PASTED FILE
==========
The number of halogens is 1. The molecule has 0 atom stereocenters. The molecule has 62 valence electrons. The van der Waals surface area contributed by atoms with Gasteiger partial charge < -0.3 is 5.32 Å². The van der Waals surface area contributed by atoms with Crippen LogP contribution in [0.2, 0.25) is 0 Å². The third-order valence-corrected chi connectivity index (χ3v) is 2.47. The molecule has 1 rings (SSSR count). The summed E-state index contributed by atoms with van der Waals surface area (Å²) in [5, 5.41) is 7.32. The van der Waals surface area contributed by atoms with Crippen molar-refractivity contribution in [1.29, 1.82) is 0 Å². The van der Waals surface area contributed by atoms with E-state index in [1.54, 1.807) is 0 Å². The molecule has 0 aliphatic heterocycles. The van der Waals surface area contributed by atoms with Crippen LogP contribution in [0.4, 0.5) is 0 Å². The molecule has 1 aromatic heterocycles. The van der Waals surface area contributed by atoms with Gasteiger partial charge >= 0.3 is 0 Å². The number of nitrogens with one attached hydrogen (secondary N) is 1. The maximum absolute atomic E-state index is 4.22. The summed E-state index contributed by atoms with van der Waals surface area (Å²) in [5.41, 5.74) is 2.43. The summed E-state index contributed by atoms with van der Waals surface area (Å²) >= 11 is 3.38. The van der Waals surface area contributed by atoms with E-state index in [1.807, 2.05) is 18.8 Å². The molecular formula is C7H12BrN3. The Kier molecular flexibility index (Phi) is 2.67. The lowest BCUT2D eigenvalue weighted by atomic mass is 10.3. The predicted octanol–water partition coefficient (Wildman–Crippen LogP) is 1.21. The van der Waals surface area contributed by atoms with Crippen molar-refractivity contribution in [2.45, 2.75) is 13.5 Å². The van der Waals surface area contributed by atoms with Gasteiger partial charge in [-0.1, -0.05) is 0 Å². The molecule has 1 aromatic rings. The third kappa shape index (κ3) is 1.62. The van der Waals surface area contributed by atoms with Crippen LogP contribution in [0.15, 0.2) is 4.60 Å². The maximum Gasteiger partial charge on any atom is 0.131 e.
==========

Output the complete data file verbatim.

The number of halogens is 1. The molecule has 0 atom stereocenters. The molecule has 62 valence electrons. The van der Waals surface area contributed by atoms with Gasteiger partial charge < -0.3 is 5.32 Å². The van der Waals surface area contributed by atoms with Crippen LogP contribution in [0.2, 0.25) is 0 Å². The third-order valence-corrected chi connectivity index (χ3v) is 2.47. The molecule has 1 rings (SSSR count). The summed E-state index contributed by atoms with van der Waals surface area (Å²) in [5, 5.41) is 7.32. The van der Waals surface area contributed by atoms with Crippen molar-refractivity contribution in [1.29, 1.82) is 0 Å². The van der Waals surface area contributed by atoms with E-state index in [1.54, 1.807) is 0 Å². The molecule has 0 aliphatic heterocycles. The van der Waals surface area contributed by atoms with Crippen LogP contribution in [0.4, 0.5) is 0 Å². The molecule has 1 aromatic heterocycles. The van der Waals surface area contributed by atoms with Gasteiger partial charge >= 0.3 is 0 Å². The number of nitrogens with one attached hydrogen (secondary N) is 1. The maximum absolute atomic E-state index is 4.22. The summed E-state index contributed by atoms with van der Waals surface area (Å²) in [5.41, 5.74) is 2.43. The summed E-state index contributed by atoms with van der Waals surface area (Å²) >= 11 is 3.38. The van der Waals surface area contributed by atoms with E-state index in [1.807, 2.05) is 18.8 Å². The molecular formula is C7H12BrN3. The Kier molecular flexibility index (Phi) is 2.67. The lowest BCUT2D eigenvalue weighted by atomic mass is 10.3. The predicted octanol–water partition coefficient (Wildman–Crippen LogP) is 1.21. The van der Waals surface area contributed by atoms with Crippen molar-refractivity contribution in [2.45, 2.75) is 13.5 Å². The van der Waals surface area contributed by atoms with Gasteiger partial charge in [-0.1, -0.05) is 0 Å². The molecule has 1 aromatic rings. The third kappa shape index (κ3) is 1.62. The van der Waals surface area contributed by atoms with Crippen LogP contribution in [0.15, 0.2) is 4.60 Å². The maximum Gasteiger partial charge on any atom is 0.131 e.